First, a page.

Baldo Diodato. Pedibus calcantibus

"Pedibus calcantibus" from Piazza del Popolo to Piazza del Collegio Romano

Baldo Diodato

Baldo Diodato

MAC Maja Arte Contemporanea is delighted to present Baldo Diodato's first solo exhibit within its walls, entitled Pedibus calcantibus. On display twelve works, one frottage and eleven casts. In 2016, the Galleria Nazionale d'Arte Moderna (National Modern Art Gallery in Rome) hosted an anthological exhibit of Diodato's work, curated by Achille Bonito Oliva.

'Pedibus Calcantibus' is a Latin phrase; it means "on foot, with one's own legs" and is often cited playfully. Here, it indicates the artist's desire to carry his viewers down Rome's ancient streets; the virtual walk begins in Piazza del Popolo and ends in Piazza del Collegio Romano, and it is punctuated by the urban landscapes condensed into the ground.

Literally, the phrase reads "with feet touching the ground," evoking the act through which Diodato reproduces a cast of the Roman pavement, the true protagonist of this group of works completed between 2001 and 2017. To realize his works, Diodato places aluminum sheets on the ground and allows the footwork of pedestrians to model them, finishing the molds with the help of a hammer. Through its symbolic Sanpietrini, the eternal city reveals its shape: the metal casts capture and crystallize its timeless skin, yielding a sculpture.

"I am not merely looking to reproduce the image of the Sanpietrini, I want to capture the traces left by people passing through as they combine with the markings of time, which have molded the stone, softening its edges. It's as if I were sculpting time itself, by seizing the things that happened to a single space over the years," Diodato says of his work, noting that his molds seek to be a witness to time perceived both through the changing silhouette of the stone and the colorful footprints that have touched it.

As ancestral marks, the footprints allow viewers to reconstruct a movement that has been frozen in time, while matter attempts to render a single gesture eternal. A 'collective self' leaves a trace of its passing through; history, past, and future meet in this series.

The exhibition is part of Rome Art Week program (October 9-14) and participates to The Day of Contemporary Art (October 14) organized by AMACI, a not-for-profit association of the most important contemporary art museums in Italy.



Baldo Diodato was born in Naples in 1938. His formation took place at the Academy of Turin and at the Academy of Fine Arts of Naples, where he studied sculpture with Emilio Greco and Augusto Perez. His debut dates back from the sixties, with sculptures made of iron threads and rugs, similar to the works of Calder, Giacometti and Perez himself.

In 1966, he proposed his work at the Modern Art Agency of Lucio Amelio and in the following years he took part in the cultural debate upon Parthenopean sculpting. With other artists, he formed "Operativo Sud 64", with Achille Bonito Oliva, too, as theorist of the group.

From 1966 there on, he moved to the United States, where he lived and worked until 1992, settling in New York, which was particularly stimulating at the time for its very active artistic milieu. There, the artist found new aesthetical references as a starting point for his personal experimentation.
His early performances were thus born: Diodato covered streets, squares, and parks with canvases, capturing a collective frottage, the movement of those passing by. His works become the fruit of a collaboration, as a 'collective we' replaced the 'artistic I.'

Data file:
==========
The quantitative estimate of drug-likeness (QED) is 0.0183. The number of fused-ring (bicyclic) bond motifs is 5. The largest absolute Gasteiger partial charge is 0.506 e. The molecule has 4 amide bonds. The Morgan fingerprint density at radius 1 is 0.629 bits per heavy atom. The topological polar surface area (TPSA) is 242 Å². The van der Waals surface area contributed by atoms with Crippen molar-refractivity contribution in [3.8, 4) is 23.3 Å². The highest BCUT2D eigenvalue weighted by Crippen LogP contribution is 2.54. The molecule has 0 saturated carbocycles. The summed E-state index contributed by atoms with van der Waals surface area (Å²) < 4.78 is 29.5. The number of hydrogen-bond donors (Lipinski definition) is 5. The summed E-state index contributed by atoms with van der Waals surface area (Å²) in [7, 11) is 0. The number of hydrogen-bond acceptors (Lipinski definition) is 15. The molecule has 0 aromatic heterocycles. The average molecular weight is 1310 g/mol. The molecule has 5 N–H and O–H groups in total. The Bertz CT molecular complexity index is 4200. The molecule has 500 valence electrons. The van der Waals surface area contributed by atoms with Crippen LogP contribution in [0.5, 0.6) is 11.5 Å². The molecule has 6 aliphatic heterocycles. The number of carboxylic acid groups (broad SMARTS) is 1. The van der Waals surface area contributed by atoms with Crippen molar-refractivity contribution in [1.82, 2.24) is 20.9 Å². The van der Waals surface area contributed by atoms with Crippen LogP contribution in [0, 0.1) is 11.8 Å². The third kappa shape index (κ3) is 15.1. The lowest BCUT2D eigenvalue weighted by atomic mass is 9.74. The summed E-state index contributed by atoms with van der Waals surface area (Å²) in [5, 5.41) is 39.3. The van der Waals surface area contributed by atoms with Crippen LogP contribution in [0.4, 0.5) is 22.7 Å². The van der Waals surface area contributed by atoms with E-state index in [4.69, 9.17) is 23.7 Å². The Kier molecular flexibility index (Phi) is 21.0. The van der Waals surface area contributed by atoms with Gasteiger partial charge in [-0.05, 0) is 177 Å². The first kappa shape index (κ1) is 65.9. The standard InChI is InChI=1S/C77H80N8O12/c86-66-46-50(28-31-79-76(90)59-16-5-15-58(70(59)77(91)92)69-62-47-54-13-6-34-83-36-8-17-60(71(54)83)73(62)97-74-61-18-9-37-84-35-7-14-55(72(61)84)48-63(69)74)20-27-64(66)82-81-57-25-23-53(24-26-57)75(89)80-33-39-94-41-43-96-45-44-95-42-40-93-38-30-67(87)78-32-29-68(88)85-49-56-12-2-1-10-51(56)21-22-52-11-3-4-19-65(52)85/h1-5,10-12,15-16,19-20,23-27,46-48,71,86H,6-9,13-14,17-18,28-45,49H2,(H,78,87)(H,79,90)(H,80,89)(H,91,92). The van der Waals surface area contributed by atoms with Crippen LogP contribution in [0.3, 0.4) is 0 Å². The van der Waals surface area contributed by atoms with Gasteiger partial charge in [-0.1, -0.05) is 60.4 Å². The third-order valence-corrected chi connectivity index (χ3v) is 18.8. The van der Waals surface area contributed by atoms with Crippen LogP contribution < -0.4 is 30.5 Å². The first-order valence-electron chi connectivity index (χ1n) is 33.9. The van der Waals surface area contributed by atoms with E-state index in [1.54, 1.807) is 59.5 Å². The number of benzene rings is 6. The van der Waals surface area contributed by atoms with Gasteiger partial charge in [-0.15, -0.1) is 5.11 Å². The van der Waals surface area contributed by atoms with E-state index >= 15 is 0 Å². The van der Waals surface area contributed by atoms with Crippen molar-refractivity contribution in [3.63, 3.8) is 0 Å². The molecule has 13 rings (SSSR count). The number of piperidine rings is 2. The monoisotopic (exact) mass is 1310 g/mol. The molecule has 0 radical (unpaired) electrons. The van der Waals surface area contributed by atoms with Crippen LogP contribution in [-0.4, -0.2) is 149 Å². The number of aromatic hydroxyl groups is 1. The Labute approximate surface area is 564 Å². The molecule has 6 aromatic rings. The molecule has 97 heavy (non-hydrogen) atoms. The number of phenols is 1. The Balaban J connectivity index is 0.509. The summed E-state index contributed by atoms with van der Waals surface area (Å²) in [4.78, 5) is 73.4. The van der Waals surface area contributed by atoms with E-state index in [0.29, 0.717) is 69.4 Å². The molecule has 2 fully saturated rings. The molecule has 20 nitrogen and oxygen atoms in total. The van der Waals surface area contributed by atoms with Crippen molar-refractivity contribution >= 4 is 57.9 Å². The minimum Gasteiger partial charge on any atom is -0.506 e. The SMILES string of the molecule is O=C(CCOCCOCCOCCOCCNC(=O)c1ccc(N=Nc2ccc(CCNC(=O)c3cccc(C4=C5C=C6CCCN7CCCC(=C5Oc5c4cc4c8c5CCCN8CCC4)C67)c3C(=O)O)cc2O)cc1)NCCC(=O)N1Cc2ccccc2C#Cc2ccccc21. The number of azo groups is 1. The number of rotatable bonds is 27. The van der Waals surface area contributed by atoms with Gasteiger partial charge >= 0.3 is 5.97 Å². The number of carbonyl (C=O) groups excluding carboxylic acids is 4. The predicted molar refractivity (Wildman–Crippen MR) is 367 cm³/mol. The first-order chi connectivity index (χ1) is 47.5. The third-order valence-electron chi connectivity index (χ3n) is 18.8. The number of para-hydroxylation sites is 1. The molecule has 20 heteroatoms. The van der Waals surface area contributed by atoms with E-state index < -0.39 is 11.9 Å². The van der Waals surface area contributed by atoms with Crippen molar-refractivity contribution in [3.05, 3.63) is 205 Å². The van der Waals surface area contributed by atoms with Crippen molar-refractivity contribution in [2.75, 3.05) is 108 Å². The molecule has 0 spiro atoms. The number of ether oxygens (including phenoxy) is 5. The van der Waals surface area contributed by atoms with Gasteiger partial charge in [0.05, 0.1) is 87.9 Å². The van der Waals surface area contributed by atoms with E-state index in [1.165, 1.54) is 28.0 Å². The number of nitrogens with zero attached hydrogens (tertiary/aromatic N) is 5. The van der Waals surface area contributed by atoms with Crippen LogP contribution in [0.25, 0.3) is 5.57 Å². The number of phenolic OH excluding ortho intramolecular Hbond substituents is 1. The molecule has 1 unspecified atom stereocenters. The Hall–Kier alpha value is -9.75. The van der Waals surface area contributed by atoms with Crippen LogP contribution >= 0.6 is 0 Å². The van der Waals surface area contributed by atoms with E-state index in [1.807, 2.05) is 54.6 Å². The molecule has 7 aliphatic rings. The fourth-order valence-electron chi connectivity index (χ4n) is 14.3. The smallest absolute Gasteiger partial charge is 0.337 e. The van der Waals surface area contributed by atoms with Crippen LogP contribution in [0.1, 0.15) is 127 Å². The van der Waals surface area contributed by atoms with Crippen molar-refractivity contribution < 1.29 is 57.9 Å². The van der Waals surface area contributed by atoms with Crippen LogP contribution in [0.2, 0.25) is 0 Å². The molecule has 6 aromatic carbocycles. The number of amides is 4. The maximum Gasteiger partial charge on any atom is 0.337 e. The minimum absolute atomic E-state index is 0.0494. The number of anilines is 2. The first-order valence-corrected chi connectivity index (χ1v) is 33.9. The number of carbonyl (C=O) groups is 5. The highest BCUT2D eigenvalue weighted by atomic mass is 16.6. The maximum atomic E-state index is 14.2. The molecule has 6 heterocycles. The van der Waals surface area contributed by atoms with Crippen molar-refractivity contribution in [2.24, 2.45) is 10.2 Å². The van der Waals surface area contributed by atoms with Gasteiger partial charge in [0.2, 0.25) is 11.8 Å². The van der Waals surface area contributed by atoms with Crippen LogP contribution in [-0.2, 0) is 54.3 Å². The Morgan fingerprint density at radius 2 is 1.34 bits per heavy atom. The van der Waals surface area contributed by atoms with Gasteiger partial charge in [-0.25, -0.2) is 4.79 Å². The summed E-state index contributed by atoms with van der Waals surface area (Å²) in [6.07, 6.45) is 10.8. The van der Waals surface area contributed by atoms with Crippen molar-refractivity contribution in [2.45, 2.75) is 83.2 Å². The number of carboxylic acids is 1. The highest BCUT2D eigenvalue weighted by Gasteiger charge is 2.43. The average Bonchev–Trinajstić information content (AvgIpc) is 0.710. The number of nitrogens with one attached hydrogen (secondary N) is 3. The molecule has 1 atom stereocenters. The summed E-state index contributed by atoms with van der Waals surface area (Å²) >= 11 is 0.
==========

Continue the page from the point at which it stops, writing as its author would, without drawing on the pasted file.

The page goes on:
In 1974, he laid out a 6-by-6 meter canvas in JFK Square in Philadelphia, Pennsylvania, transforming the space into a stage of living sculptures. In those years, his works were displayed at The New Jersey State Museum, The Philadelphia Museum of Art, and at Mercer Community College in Trenton. In 1976, New York's Alexandria Gallery welcomed the "One Man Show" performance, during which Diodato covered the entire gallery (600 sq meters) with two layers of canvas, separated by a thin sheet of copy paper, to create an enormous frottage.

In 1992, he moved to Rome, where he currently resides, and where he continued his artistic research by combining a rekindled European identity with his twenty-five-year experience within the avant-garde movement in New York. His works are distinguished by his ability to capture the atmosphere of the places he inhabits: baroque Naples' cheerfulness; New York's frantic pace; the eternal city's classical silhouette, and mingling them in a unique alchemic synergy.

He has exhibited in Italy and abroad (Cambridge, Kingstone, La Jolla, London, Malindi, New York, Philadelphia, Sana'a, Shanghai, Tunisi), in private galleries, public venues and museums (Gubbio: Palazzo dei Consoli; London: Italian Institute of Culture: Fondazione Morra, Istituto Suor Orsola Benincasa, Palazzo Crispi; Rome: Chiostro del Bramante, Galleria Nazionale d'Arte Moderna, Museo Carlo Bilotti, Museo Nazionale d'Arte Orientale, Palazzo delle Esposizioni, Palazzo Valentini).

Among his permanent installations: Disegni a frottage, 1975, Philadelphia Museum of Art; "Exit, 2000, Naples' tube; Cielo stellato su Gibellina, 2003, Museo delle Trame Mediterranee, Baglio di Stefano, Gibellina; Le Opere ed i giorni, 2004, Certosa di S. Lorenzo Padula, Certosa di Padula; 16 colonne colorate, 2004, Fondazione Orestiadi, Tunisi; Pavimentazione a sanpietrini, 2005, Residence Barberini, Rome; 9CENTO - Un Museo in progress, 2010, Museo del 9CENTO, Castel Sant'Elmo, Naples; Poker di stelle, 2014, L'albero della cuccagna, 2015, Museo MAAK, Casacalenda (CB).